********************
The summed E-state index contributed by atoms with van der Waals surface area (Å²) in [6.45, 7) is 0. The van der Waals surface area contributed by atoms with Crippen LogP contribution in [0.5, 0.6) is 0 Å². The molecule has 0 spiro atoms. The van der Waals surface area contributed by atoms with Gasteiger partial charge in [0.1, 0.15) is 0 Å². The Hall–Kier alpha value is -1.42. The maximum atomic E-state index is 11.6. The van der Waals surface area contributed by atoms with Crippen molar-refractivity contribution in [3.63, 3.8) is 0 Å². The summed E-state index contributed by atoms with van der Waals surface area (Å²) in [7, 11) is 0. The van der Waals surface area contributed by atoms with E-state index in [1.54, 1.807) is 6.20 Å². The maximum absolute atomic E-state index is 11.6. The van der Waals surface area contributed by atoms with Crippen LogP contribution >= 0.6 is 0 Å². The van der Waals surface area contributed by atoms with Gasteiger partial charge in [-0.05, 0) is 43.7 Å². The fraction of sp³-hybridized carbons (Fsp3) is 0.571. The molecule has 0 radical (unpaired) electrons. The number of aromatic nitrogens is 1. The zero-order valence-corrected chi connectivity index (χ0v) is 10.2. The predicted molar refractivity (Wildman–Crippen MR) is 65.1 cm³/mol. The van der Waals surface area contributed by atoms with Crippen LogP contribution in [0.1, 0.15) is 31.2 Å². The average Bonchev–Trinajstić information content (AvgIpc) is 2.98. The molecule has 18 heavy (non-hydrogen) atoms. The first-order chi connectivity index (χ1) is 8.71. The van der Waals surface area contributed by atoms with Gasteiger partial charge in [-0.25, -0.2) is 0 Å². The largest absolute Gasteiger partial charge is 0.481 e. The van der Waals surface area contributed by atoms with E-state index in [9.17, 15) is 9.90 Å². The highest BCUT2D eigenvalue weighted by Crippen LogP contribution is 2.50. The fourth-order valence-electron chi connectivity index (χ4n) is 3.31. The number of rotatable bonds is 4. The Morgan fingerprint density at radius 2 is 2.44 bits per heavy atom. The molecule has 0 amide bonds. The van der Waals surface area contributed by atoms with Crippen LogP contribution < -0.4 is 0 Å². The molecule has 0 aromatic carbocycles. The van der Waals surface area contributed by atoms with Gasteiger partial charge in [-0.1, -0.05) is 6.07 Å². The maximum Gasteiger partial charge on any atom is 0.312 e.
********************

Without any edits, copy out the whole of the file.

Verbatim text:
The summed E-state index contributed by atoms with van der Waals surface area (Å²) in [6.45, 7) is 0. The van der Waals surface area contributed by atoms with Crippen LogP contribution in [0.5, 0.6) is 0 Å². The molecule has 0 spiro atoms. The van der Waals surface area contributed by atoms with Gasteiger partial charge in [0.1, 0.15) is 0 Å². The Hall–Kier alpha value is -1.42. The maximum atomic E-state index is 11.6. The van der Waals surface area contributed by atoms with Crippen molar-refractivity contribution in [3.63, 3.8) is 0 Å². The summed E-state index contributed by atoms with van der Waals surface area (Å²) in [7, 11) is 0. The van der Waals surface area contributed by atoms with E-state index in [1.54, 1.807) is 6.20 Å². The maximum absolute atomic E-state index is 11.6. The van der Waals surface area contributed by atoms with Crippen LogP contribution >= 0.6 is 0 Å². The van der Waals surface area contributed by atoms with Gasteiger partial charge in [-0.05, 0) is 43.7 Å². The fraction of sp³-hybridized carbons (Fsp3) is 0.571. The molecule has 0 radical (unpaired) electrons. The number of aromatic nitrogens is 1. The zero-order valence-corrected chi connectivity index (χ0v) is 10.2. The predicted molar refractivity (Wildman–Crippen MR) is 65.1 cm³/mol. The van der Waals surface area contributed by atoms with Crippen LogP contribution in [0.1, 0.15) is 31.2 Å². The average Bonchev–Trinajstić information content (AvgIpc) is 2.98. The molecule has 18 heavy (non-hydrogen) atoms. The first-order chi connectivity index (χ1) is 8.71. The van der Waals surface area contributed by atoms with Gasteiger partial charge in [-0.25, -0.2) is 0 Å². The largest absolute Gasteiger partial charge is 0.481 e. The van der Waals surface area contributed by atoms with E-state index in [9.17, 15) is 9.90 Å². The highest BCUT2D eigenvalue weighted by Crippen LogP contribution is 2.50. The fourth-order valence-electron chi connectivity index (χ4n) is 3.31. The number of rotatable bonds is 4. The Morgan fingerprint density at radius 2 is 2.44 bits per heavy atom. The molecule has 0 amide bonds. The van der Waals surface area contributed by atoms with Crippen LogP contribution < -0.4 is 0 Å². The molecule has 0 aromatic carbocycles. The van der Waals surface area contributed by atoms with Gasteiger partial charge in [-0.1, -0.05) is 6.07 Å². The maximum Gasteiger partial charge on any atom is 0.312 e.